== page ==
Brother has made quite a name for itself in producing budget, A3, inkjet all-in-ones, like this new MFC-J5910DW. The premium on larger format printers has always seemed excessive to us, when all you're looking at is a bit more plastic for the trays and a wider carriage for the print head. Here, though, there's little detectable premium at all.
The wider carriage does mean the whole printer needs to have a larger footprint, and this Brother machine in particularly with its Automatic Document Feeder (ADF) tray open, manages to look like a tank.
In this case, the ADF can take up to 35 sheets, though both it and the flatbed scanner are only A4 devices. The machine can print A3, but can only scan, copy and fax A4.
The simple, well-spaced control panel is centred on a touchscreen, though, perhaps to fit inside a tighter budget, the colour LCD occupies only half the panel, with seven, single-function touch buttons taking up the rest of the space. These buttons include three for programmable functions, so you can dedicate them to regularly used set-ups and run them with a single touch.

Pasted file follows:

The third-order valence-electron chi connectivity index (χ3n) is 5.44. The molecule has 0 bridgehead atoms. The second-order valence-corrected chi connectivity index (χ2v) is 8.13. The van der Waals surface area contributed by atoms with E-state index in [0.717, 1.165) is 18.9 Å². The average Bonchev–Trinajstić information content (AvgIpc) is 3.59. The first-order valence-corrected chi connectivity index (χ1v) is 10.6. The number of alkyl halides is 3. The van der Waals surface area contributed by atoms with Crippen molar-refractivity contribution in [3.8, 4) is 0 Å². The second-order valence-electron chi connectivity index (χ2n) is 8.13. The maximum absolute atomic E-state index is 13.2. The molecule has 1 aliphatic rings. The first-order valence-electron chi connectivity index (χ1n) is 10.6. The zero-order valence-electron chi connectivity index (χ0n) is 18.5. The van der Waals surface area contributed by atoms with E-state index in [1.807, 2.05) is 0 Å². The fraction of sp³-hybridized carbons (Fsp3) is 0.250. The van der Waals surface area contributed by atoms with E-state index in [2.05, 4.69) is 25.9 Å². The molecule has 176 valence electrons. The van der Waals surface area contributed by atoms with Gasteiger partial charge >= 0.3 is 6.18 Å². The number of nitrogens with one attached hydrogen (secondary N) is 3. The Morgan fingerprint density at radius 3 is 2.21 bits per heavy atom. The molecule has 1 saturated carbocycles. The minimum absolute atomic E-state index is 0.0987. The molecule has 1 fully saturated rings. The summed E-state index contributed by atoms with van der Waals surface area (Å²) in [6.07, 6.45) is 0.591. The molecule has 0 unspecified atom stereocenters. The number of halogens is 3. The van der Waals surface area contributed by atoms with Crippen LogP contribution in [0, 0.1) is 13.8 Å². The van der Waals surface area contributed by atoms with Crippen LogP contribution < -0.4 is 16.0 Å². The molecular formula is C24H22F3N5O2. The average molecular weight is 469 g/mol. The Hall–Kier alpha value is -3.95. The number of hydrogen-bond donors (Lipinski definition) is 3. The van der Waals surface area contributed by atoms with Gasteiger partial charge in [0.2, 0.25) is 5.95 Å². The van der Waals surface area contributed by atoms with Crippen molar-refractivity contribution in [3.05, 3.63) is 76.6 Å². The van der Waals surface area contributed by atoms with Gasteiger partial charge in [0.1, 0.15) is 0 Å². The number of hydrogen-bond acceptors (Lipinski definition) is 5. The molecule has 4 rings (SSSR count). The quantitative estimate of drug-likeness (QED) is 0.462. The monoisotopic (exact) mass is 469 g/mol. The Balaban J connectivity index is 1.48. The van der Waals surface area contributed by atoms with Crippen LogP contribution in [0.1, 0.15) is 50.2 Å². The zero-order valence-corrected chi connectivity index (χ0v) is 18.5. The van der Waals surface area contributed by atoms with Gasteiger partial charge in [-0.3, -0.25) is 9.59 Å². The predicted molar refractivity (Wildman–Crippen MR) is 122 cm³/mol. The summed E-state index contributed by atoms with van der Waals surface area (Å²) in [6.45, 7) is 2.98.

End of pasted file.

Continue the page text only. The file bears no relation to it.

Other controls include a numeric pad for fax dialling and mode keys, including one for photo upload, which works in collaboration with the dual MemoryStick and SD card slots and the USB/PictBridge socket. The machine also works with Brother’s iPrint&Scan applet, which enables direct wireless print from iPhone, iPad and Android devices. It worked fine when tested with our Samsung Galaxy Mini.
At the bottom of the front panel is a single, 250-sheet paper tray, which can feed paper from 15 x 10cm up to A3 and can be opened out telescopically for the larger size, so keeping the footprint small if you normally print A4. It's a bit fiddly to change sizes and the tray feels flimsy, when removed from the machine.
Brother provides a good software bundle with the machine, which includes Nuance PaperPort document management, as well as the company's own multifunction suite. The four ink cartridges slide in from the front, behind a drop-down cover, as has now become traditional on its inkjets.